Second opinion: Needing care too – caregiver syndrome
By Dr. Murray Feingold/ Daily News Correspondent
Tuesday, June 27, 2006
Eight years ago I first wrote about the caregiver syndrome. Since then, I have discussed this subject many times and with each new article another symptom is reported to be associated with it.
The initial reports discussed the caregiver as having depression, anxiety, fatigue, and feelings of loneliness and isolation. Various physical problems are also present such as high blood pressure, heart disease and blood clotting disorders.
A very recent article presents even more disturbing news.
The records of a half a million couples over the age of 65 were studied and it was found that after a mate was hospitalized and required spousal care, there was a significant increase in the death rate of the caregiver spouse.
The risk for dying was greatest during the first few months of the spouse’s hospitalization. It then decreased for about nine months, and subsequently rose again.
Researchers concluded that this was due to all of the stress and changes taking place in the caregiver’s life.
They become socially isolated, particularly if they don’t have a good support system. Economic factors may also play a role.
Many of the caregivers have their own medical problems and frequently these issues are not taken care of. They forget to take their medications and frequently miss their doctors appointments. The caregiver may also not eat a proper diet resulting in poor nutrition.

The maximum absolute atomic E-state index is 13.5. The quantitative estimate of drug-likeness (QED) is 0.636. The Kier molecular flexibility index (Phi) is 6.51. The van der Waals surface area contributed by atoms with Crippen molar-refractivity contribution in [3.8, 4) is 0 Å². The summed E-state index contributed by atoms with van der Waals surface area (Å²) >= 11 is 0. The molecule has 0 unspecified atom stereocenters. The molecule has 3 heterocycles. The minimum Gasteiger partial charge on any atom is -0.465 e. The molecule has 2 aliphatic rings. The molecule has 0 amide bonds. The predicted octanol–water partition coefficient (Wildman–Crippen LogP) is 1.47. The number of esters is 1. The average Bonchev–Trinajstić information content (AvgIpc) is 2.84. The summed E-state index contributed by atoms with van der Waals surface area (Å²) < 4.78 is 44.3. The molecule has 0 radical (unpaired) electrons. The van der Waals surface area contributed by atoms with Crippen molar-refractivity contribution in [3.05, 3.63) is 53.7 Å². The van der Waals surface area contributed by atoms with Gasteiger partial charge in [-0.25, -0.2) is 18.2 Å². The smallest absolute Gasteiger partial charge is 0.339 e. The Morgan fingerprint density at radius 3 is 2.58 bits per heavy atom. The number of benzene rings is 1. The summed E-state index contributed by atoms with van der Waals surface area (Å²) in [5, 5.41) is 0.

The more care needed for their spouse or family member, the greater the risk to the caregiver.
Caring for a spouse with a fractured hip or Alzheimer’s disease required more effort than caring for someone with certain types of a cancer.
In the eight years that I have been writing about this subject, some changes have been instituted to ease the burden of the caregiver. However, looking at the big picture, essentially little has been done.
This syndrome has blossomed into an epidemic. If it was an infectious disease epidemic, the government would have rallied all of its forces to combat it.
Not so for the caregiver syndrome. Much more needs to be done to combat this disorder and the time to do it was yesterday.
Dr. Murray Feingold is the physician in chief of the National Birth Defects Center, medical editor of CBS4 TV and WBZ radio, and president of the Genesis Fund. The Genesis Fund is a nonprofit organization that funds the care of children born with birth defects, mental retardation and genetic diseases.